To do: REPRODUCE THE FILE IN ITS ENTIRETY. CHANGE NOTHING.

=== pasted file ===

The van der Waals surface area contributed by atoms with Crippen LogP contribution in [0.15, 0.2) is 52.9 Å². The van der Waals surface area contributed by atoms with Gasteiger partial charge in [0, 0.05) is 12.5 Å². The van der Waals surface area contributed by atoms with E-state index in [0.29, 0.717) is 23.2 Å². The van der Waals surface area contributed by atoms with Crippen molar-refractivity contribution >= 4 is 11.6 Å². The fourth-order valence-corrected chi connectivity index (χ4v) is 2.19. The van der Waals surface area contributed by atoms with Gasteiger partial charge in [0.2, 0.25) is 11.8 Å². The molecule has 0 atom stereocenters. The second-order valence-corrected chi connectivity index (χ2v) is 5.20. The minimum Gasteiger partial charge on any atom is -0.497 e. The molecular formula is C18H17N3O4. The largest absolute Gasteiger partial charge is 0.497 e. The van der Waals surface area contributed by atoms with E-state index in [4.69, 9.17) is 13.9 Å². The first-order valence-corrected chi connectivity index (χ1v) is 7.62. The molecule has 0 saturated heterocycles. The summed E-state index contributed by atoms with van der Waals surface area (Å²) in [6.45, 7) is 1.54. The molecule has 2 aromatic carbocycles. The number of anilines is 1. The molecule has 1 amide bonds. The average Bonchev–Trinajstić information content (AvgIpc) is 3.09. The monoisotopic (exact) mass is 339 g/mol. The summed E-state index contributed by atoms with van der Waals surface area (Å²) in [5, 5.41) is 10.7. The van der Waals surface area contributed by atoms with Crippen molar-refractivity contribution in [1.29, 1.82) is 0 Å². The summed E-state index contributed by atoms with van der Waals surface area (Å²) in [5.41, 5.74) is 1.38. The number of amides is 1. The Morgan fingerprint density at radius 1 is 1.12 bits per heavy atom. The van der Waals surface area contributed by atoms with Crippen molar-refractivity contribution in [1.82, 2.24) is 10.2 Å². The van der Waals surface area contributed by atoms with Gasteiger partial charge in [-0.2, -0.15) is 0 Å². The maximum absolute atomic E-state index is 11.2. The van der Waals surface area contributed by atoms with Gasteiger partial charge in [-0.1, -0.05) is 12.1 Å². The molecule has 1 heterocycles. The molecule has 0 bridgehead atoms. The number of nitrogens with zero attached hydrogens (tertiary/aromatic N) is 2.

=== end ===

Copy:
The van der Waals surface area contributed by atoms with Crippen LogP contribution in [0.15, 0.2) is 52.9 Å². The van der Waals surface area contributed by atoms with Gasteiger partial charge in [0, 0.05) is 12.5 Å². The van der Waals surface area contributed by atoms with E-state index in [0.29, 0.717) is 23.2 Å². The van der Waals surface area contributed by atoms with Crippen molar-refractivity contribution >= 4 is 11.6 Å². The fourth-order valence-corrected chi connectivity index (χ4v) is 2.19. The van der Waals surface area contributed by atoms with Gasteiger partial charge in [0.2, 0.25) is 11.8 Å². The molecule has 0 atom stereocenters. The second-order valence-corrected chi connectivity index (χ2v) is 5.20. The minimum Gasteiger partial charge on any atom is -0.497 e. The molecular formula is C18H17N3O4. The largest absolute Gasteiger partial charge is 0.497 e. The van der Waals surface area contributed by atoms with E-state index in [4.69, 9.17) is 13.9 Å². The first-order valence-corrected chi connectivity index (χ1v) is 7.62. The molecule has 0 saturated heterocycles. The summed E-state index contributed by atoms with van der Waals surface area (Å²) in [6.45, 7) is 1.54. The molecule has 2 aromatic carbocycles. The number of anilines is 1. The molecule has 1 amide bonds. The average Bonchev–Trinajstić information content (AvgIpc) is 3.09. The monoisotopic (exact) mass is 339 g/mol. The summed E-state index contributed by atoms with van der Waals surface area (Å²) in [5, 5.41) is 10.7. The van der Waals surface area contributed by atoms with Crippen molar-refractivity contribution in [1.29, 1.82) is 0 Å². The summed E-state index contributed by atoms with van der Waals surface area (Å²) in [5.41, 5.74) is 1.38. The number of amides is 1. The Morgan fingerprint density at radius 1 is 1.12 bits per heavy atom. The van der Waals surface area contributed by atoms with Crippen molar-refractivity contribution in [1.82, 2.24) is 10.2 Å². The van der Waals surface area contributed by atoms with Gasteiger partial charge in [-0.2, -0.15) is 0 Å². The maximum absolute atomic E-state index is 11.2. The van der Waals surface area contributed by atoms with Gasteiger partial charge in [-0.1, -0.05) is 12.1 Å². The molecule has 1 heterocycles. The molecule has 0 bridgehead atoms. The number of nitrogens with zero attached hydrogens (tertiary/aromatic N) is 2.